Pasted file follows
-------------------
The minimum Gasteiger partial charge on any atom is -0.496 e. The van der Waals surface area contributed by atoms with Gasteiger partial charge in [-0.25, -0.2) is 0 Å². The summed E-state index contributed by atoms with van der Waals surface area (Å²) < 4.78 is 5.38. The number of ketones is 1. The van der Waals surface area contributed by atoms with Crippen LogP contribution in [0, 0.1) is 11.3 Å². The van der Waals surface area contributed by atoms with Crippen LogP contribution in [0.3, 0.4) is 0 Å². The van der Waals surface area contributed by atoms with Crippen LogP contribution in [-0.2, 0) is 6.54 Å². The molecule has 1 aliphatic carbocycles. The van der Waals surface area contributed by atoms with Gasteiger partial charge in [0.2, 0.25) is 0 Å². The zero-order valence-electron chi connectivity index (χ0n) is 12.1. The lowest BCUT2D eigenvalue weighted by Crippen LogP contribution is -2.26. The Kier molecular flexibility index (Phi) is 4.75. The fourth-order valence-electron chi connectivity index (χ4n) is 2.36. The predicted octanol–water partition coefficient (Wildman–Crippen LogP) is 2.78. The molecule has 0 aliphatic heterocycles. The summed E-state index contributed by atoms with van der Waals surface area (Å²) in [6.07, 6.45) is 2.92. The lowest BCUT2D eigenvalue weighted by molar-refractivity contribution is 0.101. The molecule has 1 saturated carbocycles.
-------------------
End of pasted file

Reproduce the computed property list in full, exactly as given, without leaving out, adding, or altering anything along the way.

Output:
The minimum Gasteiger partial charge on any atom is -0.496 e. The van der Waals surface area contributed by atoms with Gasteiger partial charge in [-0.25, -0.2) is 0 Å². The summed E-state index contributed by atoms with van der Waals surface area (Å²) < 4.78 is 5.38. The number of ketones is 1. The van der Waals surface area contributed by atoms with Crippen LogP contribution in [0, 0.1) is 11.3 Å². The van der Waals surface area contributed by atoms with Crippen LogP contribution in [0.3, 0.4) is 0 Å². The van der Waals surface area contributed by atoms with Crippen LogP contribution in [-0.2, 0) is 6.54 Å². The molecule has 1 aliphatic carbocycles. The van der Waals surface area contributed by atoms with Gasteiger partial charge in [0.2, 0.25) is 0 Å². The zero-order valence-electron chi connectivity index (χ0n) is 12.1. The lowest BCUT2D eigenvalue weighted by Crippen LogP contribution is -2.26. The Kier molecular flexibility index (Phi) is 4.75. The fourth-order valence-electron chi connectivity index (χ4n) is 2.36. The predicted octanol–water partition coefficient (Wildman–Crippen LogP) is 2.78. The molecule has 0 aliphatic heterocycles. The summed E-state index contributed by atoms with van der Waals surface area (Å²) in [6.07, 6.45) is 2.92. The lowest BCUT2D eigenvalue weighted by molar-refractivity contribution is 0.101. The molecule has 1 saturated carbocycles.